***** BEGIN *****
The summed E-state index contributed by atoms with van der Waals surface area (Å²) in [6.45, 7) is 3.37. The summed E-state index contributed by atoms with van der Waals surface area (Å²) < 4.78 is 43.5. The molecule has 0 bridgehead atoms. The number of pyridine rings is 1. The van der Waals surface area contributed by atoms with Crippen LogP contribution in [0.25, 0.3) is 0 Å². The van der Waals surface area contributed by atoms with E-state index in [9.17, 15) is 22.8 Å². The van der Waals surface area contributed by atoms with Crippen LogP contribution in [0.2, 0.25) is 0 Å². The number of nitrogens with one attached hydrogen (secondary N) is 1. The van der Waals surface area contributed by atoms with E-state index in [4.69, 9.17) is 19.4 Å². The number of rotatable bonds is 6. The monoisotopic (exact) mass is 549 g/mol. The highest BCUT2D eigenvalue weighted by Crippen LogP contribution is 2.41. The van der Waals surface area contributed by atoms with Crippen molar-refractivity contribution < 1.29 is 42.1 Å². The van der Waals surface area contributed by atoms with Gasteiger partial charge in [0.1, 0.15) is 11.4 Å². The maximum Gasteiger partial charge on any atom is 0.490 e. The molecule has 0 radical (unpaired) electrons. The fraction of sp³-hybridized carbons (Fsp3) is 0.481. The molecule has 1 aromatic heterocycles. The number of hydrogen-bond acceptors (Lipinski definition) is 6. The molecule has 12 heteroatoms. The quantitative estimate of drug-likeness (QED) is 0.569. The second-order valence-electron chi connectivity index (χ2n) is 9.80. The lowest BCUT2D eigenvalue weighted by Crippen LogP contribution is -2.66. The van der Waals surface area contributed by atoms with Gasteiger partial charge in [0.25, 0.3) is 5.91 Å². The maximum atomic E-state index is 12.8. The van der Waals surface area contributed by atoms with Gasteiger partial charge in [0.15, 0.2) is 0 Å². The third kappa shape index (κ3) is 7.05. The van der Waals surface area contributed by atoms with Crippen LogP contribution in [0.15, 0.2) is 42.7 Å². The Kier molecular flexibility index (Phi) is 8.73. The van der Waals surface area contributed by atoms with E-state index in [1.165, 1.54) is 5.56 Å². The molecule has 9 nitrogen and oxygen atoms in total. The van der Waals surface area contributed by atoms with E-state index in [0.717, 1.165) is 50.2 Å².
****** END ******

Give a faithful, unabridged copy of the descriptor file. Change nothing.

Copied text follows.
The summed E-state index contributed by atoms with van der Waals surface area (Å²) in [6.45, 7) is 3.37. The summed E-state index contributed by atoms with van der Waals surface area (Å²) < 4.78 is 43.5. The molecule has 0 bridgehead atoms. The number of pyridine rings is 1. The van der Waals surface area contributed by atoms with Crippen LogP contribution in [0.25, 0.3) is 0 Å². The van der Waals surface area contributed by atoms with E-state index in [9.17, 15) is 22.8 Å². The van der Waals surface area contributed by atoms with Crippen LogP contribution in [0.2, 0.25) is 0 Å². The number of nitrogens with one attached hydrogen (secondary N) is 1. The van der Waals surface area contributed by atoms with E-state index in [4.69, 9.17) is 19.4 Å². The number of rotatable bonds is 6. The monoisotopic (exact) mass is 549 g/mol. The highest BCUT2D eigenvalue weighted by Crippen LogP contribution is 2.41. The van der Waals surface area contributed by atoms with Crippen molar-refractivity contribution < 1.29 is 42.1 Å². The van der Waals surface area contributed by atoms with Gasteiger partial charge in [0.1, 0.15) is 11.4 Å². The maximum Gasteiger partial charge on any atom is 0.490 e. The molecule has 0 radical (unpaired) electrons. The fraction of sp³-hybridized carbons (Fsp3) is 0.481. The molecule has 1 aromatic heterocycles. The number of hydrogen-bond acceptors (Lipinski definition) is 6. The molecule has 12 heteroatoms. The quantitative estimate of drug-likeness (QED) is 0.569. The second-order valence-electron chi connectivity index (χ2n) is 9.80. The lowest BCUT2D eigenvalue weighted by Crippen LogP contribution is -2.66. The van der Waals surface area contributed by atoms with Gasteiger partial charge in [0.25, 0.3) is 5.91 Å². The maximum atomic E-state index is 12.8. The van der Waals surface area contributed by atoms with Gasteiger partial charge in [0.15, 0.2) is 0 Å². The third kappa shape index (κ3) is 7.05. The van der Waals surface area contributed by atoms with Crippen LogP contribution in [0.15, 0.2) is 42.7 Å². The Kier molecular flexibility index (Phi) is 8.73. The van der Waals surface area contributed by atoms with E-state index in [1.165, 1.54) is 5.56 Å². The molecule has 9 nitrogen and oxygen atoms in total. The van der Waals surface area contributed by atoms with E-state index in [0.717, 1.165) is 50.2 Å².